It's the Holy Grail of hiring: Finding the magic formula that will help you land the very best talent.
Everybody has a different take on how you do it, of course, but nobody has really found that formula yet -- not even the much talked about Lazlo Bock who just retired (?) after a 10 year plus stint as Google's head of People Operations.
Ongoing insights into hiring wisdom
Yes, even Google has to work pretty hard to find really good people.
My take is that experience and the ability to develop really matters, although you'll find a lot of people who disagree and have a different perspective.
In fact, there are any number of perspectives on what you should look for when you hire, and it got me to thinking that maybe I should start sharing some of the very best of those here at Talent Insider.
So, consider this the first of an ongoing series of insights that I think are pretty good perspectives on what you should be looking for when you are hiring people into your own organization.
Today's insights come from Paula Kerger, the CEO and president of PBS, the Public Broadcasting System, as told to The New York Times' Adam Bryant in his weekly Corner Office column.
Looking for people who "bring something to the table"
Yes, I know that PBS operates a lot differently than most private sector businesses do, but I still think that Paula Kerger's hiring philosophy is pretty interesting and well-worth digging into. Here's how she answers the simple question, "How do you hire?"
I look for intellectual curiosity. I look for people who are passionate about what we do, because I’m in the nonprofit sector. I care about hiring people who really want to work in public media because they have a fire for it.
I also look for people who are going to bring something to the table and who will work well collaboratively, but I don’t want a group of people who just tell me what I want to hear. I just want them to tell me what I need to hear. And so I want people who are going to be comfortable doing that.
You want at least one person around the table who’s going to be the devil’s advocate, who’s always going to make sure that you don’t come to consensus too fast.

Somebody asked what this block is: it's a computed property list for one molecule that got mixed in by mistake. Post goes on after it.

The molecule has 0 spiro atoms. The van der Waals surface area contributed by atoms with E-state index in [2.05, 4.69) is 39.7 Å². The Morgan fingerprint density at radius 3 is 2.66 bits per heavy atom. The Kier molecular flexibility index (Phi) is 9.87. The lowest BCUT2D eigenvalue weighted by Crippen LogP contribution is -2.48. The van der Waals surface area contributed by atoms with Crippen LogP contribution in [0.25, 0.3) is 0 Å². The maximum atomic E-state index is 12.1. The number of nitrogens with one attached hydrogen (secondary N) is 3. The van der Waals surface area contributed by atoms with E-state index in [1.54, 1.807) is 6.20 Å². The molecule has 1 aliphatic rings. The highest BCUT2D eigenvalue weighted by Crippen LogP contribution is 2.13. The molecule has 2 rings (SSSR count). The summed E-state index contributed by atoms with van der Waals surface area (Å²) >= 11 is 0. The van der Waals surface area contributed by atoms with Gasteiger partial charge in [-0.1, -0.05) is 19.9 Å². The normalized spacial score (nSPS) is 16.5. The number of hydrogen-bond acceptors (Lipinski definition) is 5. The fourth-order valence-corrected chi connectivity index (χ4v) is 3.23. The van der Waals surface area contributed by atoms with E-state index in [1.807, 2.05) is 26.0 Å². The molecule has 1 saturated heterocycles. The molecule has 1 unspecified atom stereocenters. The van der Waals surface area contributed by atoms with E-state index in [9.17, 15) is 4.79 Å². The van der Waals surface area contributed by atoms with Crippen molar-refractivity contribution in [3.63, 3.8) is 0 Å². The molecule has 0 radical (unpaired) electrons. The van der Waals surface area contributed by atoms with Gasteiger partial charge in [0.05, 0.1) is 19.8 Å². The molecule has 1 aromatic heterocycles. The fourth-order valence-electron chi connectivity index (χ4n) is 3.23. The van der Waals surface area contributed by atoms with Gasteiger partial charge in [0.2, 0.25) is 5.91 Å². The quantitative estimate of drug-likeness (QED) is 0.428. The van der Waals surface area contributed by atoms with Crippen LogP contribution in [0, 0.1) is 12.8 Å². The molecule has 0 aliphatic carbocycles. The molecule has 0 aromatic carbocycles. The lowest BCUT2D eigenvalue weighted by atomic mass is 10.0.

Even if you end up at the same outcome, you don’t want people walking out of the room saying, “Well, I wonder why we didn’t think of … ?”
Millennials want more open, and honest, communications
My take: What I like about Paula Kerger's approach is that she really wants people who can bring different perspectives and engage in a give-and-take. Lots of CEO's talk about wanting that, but the reality is that many who say it don't really mean it -- and employees end up bearing the brunt of that.
I always note that NOBODY says they have a closed-door policy because no one wants to be that frank, but many executives who sing the praises of open and honest communications are the absolute worst when it comes to actually fostering that kind of workplace environment. They may say their door is open, but anybody who has tried to go through it knows otherwise.
This is getting to be more and more of an issue as Millennials become the largest part of our workforce. Although all generations want more communication, Millennials are demanding it and won't stay with employers who fail to practice it.
I've never worked with Paula Kerger, but I believe what she has to say about hiring and managing employees. She seems like a CEO who really wants people to be open and honest with her -- and that's someone just about everyone would want to work for.